AUSTIN (Nexstar) — Before the ink dried on the new trade agreement between the United States and China, Texas farmers and manufacturers applauded the step forward in international diplomacy that could help their bottom lines.
The deal pauses a two-year trade war between the two countries, which drove up tariffs and lowered selling prices for many American goods.
“We have been waiting on maybe the beginning of a resolution,” Dawson County cotton and peanut farmer Shawn Holladay, said.
Holladay, chairman of American Cotton Producers and a board member of Plains Cotton Growers, said the extra costs that came with trade tensions caused financial problems for him and other area farmers.
“It put us ‘under the water’ so to speak on our crop two years ago,” he said. “Moving into the next year it kept us at very depressed levels and it greatly affected our profitability.”
Texas Farm Bureau president Russell Boening said China’s top five global imports are soybeans, dairy products, fruit, beef and prepared foods — Texas is a leading exporter in those commodities.
“Texas farmers and ranchers are encouraged by today’s signing of a Phase One trade agreement between the United States and China,” Boening said. “The agreement with China includes substantial purchases of U.S. agricultural products annually over the next few years. This is significant. The record for U.S. agricultural exports to China was $26 billion in 2012.”
During a visit to West Texas on Wednesday, Reece Langley, Vice President of Washington Operations for the National Cotton Council, said the deal “holds a lot of promise.”
“We know that the Chinese textile industry needs cotton,” he explained. “They want to buy high quality contamination free cotton from the U.S. and we certainly have ample supply to provide.”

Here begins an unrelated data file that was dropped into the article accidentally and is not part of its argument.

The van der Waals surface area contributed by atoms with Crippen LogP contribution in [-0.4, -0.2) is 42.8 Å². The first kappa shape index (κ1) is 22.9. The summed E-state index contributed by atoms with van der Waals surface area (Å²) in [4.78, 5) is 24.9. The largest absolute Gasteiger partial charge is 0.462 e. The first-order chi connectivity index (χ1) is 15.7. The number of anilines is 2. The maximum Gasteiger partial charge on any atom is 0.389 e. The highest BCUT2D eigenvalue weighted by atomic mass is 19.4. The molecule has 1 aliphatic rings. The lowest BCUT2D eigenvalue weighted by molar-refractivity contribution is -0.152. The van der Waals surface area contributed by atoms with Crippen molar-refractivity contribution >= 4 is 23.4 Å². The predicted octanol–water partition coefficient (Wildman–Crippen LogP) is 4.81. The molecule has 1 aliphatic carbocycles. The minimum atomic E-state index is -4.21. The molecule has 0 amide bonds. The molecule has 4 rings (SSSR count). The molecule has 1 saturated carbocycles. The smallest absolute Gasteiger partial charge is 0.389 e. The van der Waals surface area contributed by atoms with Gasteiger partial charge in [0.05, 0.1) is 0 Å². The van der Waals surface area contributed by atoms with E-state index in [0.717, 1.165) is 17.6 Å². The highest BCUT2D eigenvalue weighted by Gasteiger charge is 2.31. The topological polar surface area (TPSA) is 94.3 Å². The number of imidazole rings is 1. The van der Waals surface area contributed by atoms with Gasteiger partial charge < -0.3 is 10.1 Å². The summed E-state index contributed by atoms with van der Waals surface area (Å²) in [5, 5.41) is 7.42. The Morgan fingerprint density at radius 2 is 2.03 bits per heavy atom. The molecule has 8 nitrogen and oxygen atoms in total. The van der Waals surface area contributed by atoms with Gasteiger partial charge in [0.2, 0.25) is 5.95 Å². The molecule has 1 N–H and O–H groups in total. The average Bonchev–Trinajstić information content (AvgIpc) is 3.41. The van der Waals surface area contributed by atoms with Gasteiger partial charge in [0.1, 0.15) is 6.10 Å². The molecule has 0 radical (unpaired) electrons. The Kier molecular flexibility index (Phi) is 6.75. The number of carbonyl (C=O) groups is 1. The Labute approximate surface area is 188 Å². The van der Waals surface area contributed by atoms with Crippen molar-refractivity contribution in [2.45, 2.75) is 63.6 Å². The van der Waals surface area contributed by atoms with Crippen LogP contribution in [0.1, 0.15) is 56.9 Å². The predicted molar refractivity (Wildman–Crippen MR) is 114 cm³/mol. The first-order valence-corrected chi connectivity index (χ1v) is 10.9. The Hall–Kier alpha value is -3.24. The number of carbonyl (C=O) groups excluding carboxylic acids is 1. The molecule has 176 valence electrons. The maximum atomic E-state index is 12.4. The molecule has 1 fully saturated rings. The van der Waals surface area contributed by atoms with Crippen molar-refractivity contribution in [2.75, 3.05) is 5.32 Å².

“We need to try to get some stability back in our trading relationship with China,” he said. “They are the largest consumer of cotton in the world because of their textile industry, and we’re one of the larger producers of cotton in the world, so we need to be able to have fair, open access to that market, to be able to export our products.”
The trade deal, phase one of eight, leaves in place U.S. tariffs on roughly $370 billion in Chinese imports to America. But, under the new agreement, China will buy upwards of $200 billion in American exports over the next two years. That could bode well for Texas, being the number one exporting state in the nation.
“Including up to $50 billion just on agriculture alone,” President Donald Trump said Wednesday. Those agricultural commodities include cotton, meat, oilseed, cereals and other grains. Manufactured goods include electronics, vehicles and pharmaceuticals.
“They’re going to be putting into our country $75 billion on manufacturing,” Trump said of China’s part of the deal. “$50 billion worth of energy. So that’s great for our energy people. We’re the number one in the world now; we weren’t. We’re now the number-one energy group in the world. We’re bigger than Saudi Arabia, and we’re bigger than Russia. We’re bigger than everybody.”
Texas Association of Manufacturers President Tony Bennet said the Lone Star State should expect to see a boost in employment and tax revenue now that a deal has been announced.
“It’s beneficial to our oil fields and the activities there and all the related industries for manufacturing and for oil and gas production, for petrochemical, aerospace, electronics, you name it, everybody will benefit from this,” Bennett said.
The energy exports in the deal include liquefied natural gas, crude oil, refined products and coal.
“Had this not gone through, you would have seen all of our industry sectors affected logistically and monetarily in one way or another to drive up their costs and make things much more difficult,” Bennett stated. “Then you’d see job lay offs and exporting jobs in Texas, exporting jobs out of Texas because of this.”
Before signing the deal with China’s Vice Premier Liu He, President Trump said he expected an announcement relating to trade negotiations with America’s top two trading partners, Canada and Mexico as early as next week. China is third on the list of the nation’s top trading partners.
“Bringing China back as a sizable market for U.S. agriculture is critical to the economic sustainability of America’s farmers and ranchers,” Boening said, adding that he was appreciative of the step forward in trade relations with China.
Holladay said he was cautious optimistic.
“We export nearly all of our cotton to China or have in the past and so until we see some real world orders I don’t think it is going to have a great deal of impact,” he explained. “But it is moving in the right direction and we have moved our price up a little over the past week in anticipating this.”
“I think as we move forward, if it actually works the way it is designed, we may see it get better,” Holladay said.
Photojournalist Pedro Figueroa contributed to this report.